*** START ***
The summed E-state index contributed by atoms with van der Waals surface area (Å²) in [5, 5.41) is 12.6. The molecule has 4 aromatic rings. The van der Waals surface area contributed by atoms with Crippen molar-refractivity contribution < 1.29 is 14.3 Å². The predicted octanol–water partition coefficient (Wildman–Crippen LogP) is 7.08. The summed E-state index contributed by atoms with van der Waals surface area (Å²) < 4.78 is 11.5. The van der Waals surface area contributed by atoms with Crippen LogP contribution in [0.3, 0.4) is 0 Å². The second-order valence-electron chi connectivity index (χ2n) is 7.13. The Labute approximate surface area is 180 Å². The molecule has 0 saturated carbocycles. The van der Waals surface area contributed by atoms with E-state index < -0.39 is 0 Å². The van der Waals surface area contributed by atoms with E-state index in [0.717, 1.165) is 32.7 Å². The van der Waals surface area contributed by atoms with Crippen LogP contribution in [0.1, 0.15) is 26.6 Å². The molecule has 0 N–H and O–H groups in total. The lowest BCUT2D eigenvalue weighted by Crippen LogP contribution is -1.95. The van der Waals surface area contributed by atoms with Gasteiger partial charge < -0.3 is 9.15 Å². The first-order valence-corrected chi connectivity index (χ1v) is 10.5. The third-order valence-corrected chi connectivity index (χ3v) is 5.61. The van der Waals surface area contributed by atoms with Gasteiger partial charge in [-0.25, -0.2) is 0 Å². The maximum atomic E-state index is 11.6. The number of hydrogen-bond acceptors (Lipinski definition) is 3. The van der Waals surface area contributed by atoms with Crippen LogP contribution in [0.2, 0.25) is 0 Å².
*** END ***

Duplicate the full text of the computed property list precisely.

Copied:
The summed E-state index contributed by atoms with van der Waals surface area (Å²) in [5, 5.41) is 12.6. The molecule has 4 aromatic rings. The van der Waals surface area contributed by atoms with Crippen molar-refractivity contribution < 1.29 is 14.3 Å². The predicted octanol–water partition coefficient (Wildman–Crippen LogP) is 7.08. The summed E-state index contributed by atoms with van der Waals surface area (Å²) < 4.78 is 11.5. The van der Waals surface area contributed by atoms with Crippen LogP contribution in [0.3, 0.4) is 0 Å². The second-order valence-electron chi connectivity index (χ2n) is 7.13. The Labute approximate surface area is 180 Å². The molecule has 0 saturated carbocycles. The van der Waals surface area contributed by atoms with E-state index < -0.39 is 0 Å². The van der Waals surface area contributed by atoms with E-state index in [0.717, 1.165) is 32.7 Å². The van der Waals surface area contributed by atoms with Crippen LogP contribution in [0.1, 0.15) is 26.6 Å². The molecule has 0 N–H and O–H groups in total. The lowest BCUT2D eigenvalue weighted by Crippen LogP contribution is -1.95. The van der Waals surface area contributed by atoms with Gasteiger partial charge < -0.3 is 9.15 Å². The first-order valence-corrected chi connectivity index (χ1v) is 10.5. The third-order valence-corrected chi connectivity index (χ3v) is 5.61. The van der Waals surface area contributed by atoms with Gasteiger partial charge in [-0.25, -0.2) is 0 Å². The maximum atomic E-state index is 11.6. The number of hydrogen-bond acceptors (Lipinski definition) is 3. The van der Waals surface area contributed by atoms with Crippen LogP contribution in [0.2, 0.25) is 0 Å².